14 November 1889 – 27 May 1964
• Jawaharlal Nehru was born on 14 November 1889
in Allahabad in British India. His father, Motilal Nehru, a
wealthy barrister who belonged to the Kashmiri
Pandit community, His mother, Swaruprani Thussu, who
came from a well-known Kashmiri Brahmin family settled
in Lahore, was Motilal's second wife, the first having died in
• Jawaharlal was the eldest of three children, two of whom
were girls. The elder sister, Vijaya Lakshmi, later became the
first female president of the United Nations General
Assembly. The youngest sister, Krishna Hutheesing, became a
noted writer and authored several books on her brother.
• Jawaharlal Nehru received primary education under the guidance of
an English governess. Young Jawaharlal was taught to converse in
English from an early age. He also learnt the appropriate customs of
the British Raj. The early education of Jawaharlal Nehru played a
major role in his political views and economic policies.
• Later when he had begun his institutional schooling in 1905
at Harrow, a leading school in England, he was greatly influenced
by G.M. Trevelyan's Garibaldi books, which he had received as prizes
for academic merit. He viewed Garibaldi as a revolutionary hero. He
wrote: "Visions of similar deeds in India came before, of [my] gallant
fight for [Indian] freedom and in my mind India and Italy got
strangely mixed together."
• Nehru went to Trinity College, Cambridge in
October 1907 and graduated with an honor's
degree in natural science in 1910. During this
period, he also studied politics, economics, history
and literature desultorily. Writings of Bernard
Shaw, H.G Wells, J.M. Keynes, Bertrand
Russell, Lowes Dickinson and Meredith
Townsend moulded much of his political and
• After completing his degree in 1910, Nehru went to
London and stayed there for two years for law
studies at the Inns of Court School of Law (Inner
Temple). During this time, he continued to study
the scholars of the Fabian
Society including Beatrice Webb. He passed his bar
examinations in 1912 and was admitted to the
• After returning to India in August 1912, Nehru
enrolled himself as an advocate of the Allahabad
High Court and tried to settle down as a barrister.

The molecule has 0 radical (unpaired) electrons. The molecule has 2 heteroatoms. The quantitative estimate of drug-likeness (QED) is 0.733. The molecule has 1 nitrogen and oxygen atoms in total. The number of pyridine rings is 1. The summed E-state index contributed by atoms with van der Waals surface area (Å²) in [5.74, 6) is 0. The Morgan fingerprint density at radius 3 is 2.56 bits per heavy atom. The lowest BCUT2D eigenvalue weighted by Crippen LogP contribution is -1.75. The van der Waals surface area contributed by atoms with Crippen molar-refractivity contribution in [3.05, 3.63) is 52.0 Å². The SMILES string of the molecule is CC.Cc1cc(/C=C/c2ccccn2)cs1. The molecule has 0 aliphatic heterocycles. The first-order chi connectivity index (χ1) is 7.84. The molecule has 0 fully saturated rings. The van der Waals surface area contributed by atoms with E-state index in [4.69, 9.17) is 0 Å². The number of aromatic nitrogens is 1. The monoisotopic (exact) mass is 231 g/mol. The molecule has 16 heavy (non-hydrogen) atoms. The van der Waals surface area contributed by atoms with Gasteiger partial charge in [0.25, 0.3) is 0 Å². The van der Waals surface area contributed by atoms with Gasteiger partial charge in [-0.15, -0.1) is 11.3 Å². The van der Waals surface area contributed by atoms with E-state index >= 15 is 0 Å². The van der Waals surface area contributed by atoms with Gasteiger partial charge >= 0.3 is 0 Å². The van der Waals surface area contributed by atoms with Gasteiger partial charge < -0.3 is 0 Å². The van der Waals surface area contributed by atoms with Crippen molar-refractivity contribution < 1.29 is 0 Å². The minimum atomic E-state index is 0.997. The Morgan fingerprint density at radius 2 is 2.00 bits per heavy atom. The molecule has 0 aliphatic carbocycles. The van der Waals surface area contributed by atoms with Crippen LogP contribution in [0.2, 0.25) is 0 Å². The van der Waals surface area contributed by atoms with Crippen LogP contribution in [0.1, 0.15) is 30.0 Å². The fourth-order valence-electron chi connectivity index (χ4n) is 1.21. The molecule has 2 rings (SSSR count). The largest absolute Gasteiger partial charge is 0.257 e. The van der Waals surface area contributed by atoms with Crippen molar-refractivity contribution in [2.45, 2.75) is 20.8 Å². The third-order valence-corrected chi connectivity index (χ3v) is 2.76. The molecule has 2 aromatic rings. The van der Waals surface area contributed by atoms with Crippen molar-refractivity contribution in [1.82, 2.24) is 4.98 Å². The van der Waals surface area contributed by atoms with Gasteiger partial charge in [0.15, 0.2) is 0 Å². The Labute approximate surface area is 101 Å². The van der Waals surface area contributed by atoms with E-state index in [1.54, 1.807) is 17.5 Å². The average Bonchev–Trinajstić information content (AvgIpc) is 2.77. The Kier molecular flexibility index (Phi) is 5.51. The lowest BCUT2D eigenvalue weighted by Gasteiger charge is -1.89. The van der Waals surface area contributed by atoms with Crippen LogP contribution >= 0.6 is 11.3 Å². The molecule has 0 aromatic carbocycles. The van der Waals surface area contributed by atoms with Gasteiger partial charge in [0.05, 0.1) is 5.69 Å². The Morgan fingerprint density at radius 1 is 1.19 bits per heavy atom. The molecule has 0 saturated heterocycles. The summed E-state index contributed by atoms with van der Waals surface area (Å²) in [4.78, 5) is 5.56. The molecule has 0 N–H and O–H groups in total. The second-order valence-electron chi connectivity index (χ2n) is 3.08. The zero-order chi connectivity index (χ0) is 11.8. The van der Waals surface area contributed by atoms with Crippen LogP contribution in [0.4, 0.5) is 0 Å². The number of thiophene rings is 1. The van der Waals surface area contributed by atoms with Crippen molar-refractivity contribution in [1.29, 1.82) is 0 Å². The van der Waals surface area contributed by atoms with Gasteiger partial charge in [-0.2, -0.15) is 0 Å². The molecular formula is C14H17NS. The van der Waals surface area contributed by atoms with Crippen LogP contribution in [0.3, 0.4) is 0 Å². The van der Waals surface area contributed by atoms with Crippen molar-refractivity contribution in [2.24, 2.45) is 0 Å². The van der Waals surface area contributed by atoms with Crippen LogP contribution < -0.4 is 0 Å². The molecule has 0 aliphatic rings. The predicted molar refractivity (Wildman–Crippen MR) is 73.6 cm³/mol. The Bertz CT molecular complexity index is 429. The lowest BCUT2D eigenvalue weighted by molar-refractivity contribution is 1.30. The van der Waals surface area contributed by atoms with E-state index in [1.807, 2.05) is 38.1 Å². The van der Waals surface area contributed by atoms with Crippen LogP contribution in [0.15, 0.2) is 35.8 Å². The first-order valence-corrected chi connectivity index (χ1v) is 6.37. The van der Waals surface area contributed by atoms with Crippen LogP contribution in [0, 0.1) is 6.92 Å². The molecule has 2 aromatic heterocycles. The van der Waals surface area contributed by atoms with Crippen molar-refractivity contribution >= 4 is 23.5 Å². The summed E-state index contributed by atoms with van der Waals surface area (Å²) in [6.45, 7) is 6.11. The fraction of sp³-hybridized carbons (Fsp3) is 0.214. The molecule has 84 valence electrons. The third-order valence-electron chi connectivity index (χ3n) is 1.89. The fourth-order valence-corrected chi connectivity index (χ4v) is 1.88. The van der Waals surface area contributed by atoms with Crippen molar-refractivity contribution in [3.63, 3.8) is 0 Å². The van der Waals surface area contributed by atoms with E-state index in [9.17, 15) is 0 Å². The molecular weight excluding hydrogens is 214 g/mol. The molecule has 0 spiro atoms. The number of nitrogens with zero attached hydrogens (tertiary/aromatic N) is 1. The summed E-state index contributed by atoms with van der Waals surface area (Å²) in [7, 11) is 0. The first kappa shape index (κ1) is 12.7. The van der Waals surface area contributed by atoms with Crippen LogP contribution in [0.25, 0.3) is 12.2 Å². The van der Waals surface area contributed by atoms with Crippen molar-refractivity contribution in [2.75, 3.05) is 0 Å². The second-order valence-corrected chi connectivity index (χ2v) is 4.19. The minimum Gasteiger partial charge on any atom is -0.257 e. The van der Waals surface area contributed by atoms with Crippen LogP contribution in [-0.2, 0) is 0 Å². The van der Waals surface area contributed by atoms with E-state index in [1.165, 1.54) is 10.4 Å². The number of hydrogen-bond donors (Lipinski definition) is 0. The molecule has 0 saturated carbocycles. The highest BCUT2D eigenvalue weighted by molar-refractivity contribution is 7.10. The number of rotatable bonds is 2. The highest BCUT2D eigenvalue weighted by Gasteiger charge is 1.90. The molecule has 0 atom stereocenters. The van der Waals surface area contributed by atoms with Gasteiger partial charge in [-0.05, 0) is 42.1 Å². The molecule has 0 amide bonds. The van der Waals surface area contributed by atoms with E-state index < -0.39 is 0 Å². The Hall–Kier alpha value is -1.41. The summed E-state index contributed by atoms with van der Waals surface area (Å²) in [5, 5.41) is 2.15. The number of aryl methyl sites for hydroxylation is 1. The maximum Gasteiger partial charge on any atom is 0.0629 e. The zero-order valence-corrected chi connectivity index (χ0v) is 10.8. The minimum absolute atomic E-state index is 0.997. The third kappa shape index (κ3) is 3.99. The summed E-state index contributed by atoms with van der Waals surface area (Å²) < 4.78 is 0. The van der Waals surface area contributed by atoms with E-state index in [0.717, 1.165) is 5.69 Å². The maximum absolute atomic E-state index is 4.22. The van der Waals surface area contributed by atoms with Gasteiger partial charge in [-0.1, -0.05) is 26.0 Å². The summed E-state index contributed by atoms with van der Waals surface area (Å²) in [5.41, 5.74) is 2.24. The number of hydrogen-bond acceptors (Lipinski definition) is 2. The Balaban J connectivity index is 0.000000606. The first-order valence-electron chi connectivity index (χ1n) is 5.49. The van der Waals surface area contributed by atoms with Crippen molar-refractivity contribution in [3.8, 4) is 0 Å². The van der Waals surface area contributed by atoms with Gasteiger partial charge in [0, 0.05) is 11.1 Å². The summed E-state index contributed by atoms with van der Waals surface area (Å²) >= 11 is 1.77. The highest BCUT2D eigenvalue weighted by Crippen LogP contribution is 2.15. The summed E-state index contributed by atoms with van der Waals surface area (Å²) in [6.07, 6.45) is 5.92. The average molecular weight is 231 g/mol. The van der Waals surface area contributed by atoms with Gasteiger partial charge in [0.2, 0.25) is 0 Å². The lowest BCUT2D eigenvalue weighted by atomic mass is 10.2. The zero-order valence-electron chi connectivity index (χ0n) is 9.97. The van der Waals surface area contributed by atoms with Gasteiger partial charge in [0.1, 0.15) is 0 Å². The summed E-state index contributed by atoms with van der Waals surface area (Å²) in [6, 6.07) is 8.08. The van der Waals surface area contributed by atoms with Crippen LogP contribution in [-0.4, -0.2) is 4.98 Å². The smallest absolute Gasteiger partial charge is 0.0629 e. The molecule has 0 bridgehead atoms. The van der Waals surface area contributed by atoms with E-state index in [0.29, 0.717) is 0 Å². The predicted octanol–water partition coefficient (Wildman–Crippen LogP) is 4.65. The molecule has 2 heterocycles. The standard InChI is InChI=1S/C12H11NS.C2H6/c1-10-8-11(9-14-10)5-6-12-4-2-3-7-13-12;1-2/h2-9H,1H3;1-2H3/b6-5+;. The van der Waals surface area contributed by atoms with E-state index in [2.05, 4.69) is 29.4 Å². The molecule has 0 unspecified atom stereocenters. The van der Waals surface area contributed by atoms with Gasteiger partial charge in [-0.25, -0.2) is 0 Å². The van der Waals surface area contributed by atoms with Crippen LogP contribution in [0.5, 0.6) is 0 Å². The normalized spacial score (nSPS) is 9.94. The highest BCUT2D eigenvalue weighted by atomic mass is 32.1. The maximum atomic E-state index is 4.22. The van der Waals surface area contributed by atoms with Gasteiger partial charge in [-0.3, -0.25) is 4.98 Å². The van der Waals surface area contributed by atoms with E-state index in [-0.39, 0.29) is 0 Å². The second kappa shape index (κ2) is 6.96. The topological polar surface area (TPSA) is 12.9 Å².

Nehru dressed in cadet uniform at
Harrow School in England
Nehru at the Allahabad High
Nehru married Kamala Kaul in 1916. Their only daughter Indira was born a year later
in 1917. Kamala gave birth to a boy in November 1924, but he lived only for a week.
Indira Gandhi, Jawaharlal
Nehru, Rajiv Gandhi and Sanjay
Firoze and Indira's wedding was as
per Hindu rituals
Nehru in 1918 with wife Kamala
and daughter Indira
Struggle for Indian Independence (1912–47)
• Nehru had developed an interest in Indian politics during his time in Britain, within months of
his return to India in 1912 he had attended an annual session of the Indian National Congress
in Patna. The Congress in 1912 had been the party of moderates and elites.
• Nehru harboured doubts regarding the ineffectualness of the Congress but agreed to work
for the party in support of the Indian civil rights movement in South Africa. He collected
funds for the civil rights campaigners led by Mohandas Gandhi in 1913.
• Motilal Nehru, a prominent moderate leader, acknowledged the limits of constitutional
agitation, but counselled his son that there was no other "practical alternative" to it. Nehru,
however, was not satisfied with the pace of the national movement. He became involved
with aggressive nationalists leaders who were demanding Home Rule for Indians.
• The influence of the moderates on Congress politics began to wane after Gokhale died in
1915. Anti-moderate leaders such as Annie Beasant and Lokmanya Tilak took the opportunity
to call for a national movement for Home Rule.
Home Rule Movement
Several nationalist leaders banded together in 1916 under the leadership of Annie
Besant to voice a demand for self-government, and to obtain the status of
a Dominion within the British Empire as enjoyed by Australia, Canada, South Africa,
New Zealand and Newfoundland at the time. Nehru joined the movement and rose
to become secretary of Besant's All India Home Rule League. In June 1917 Besant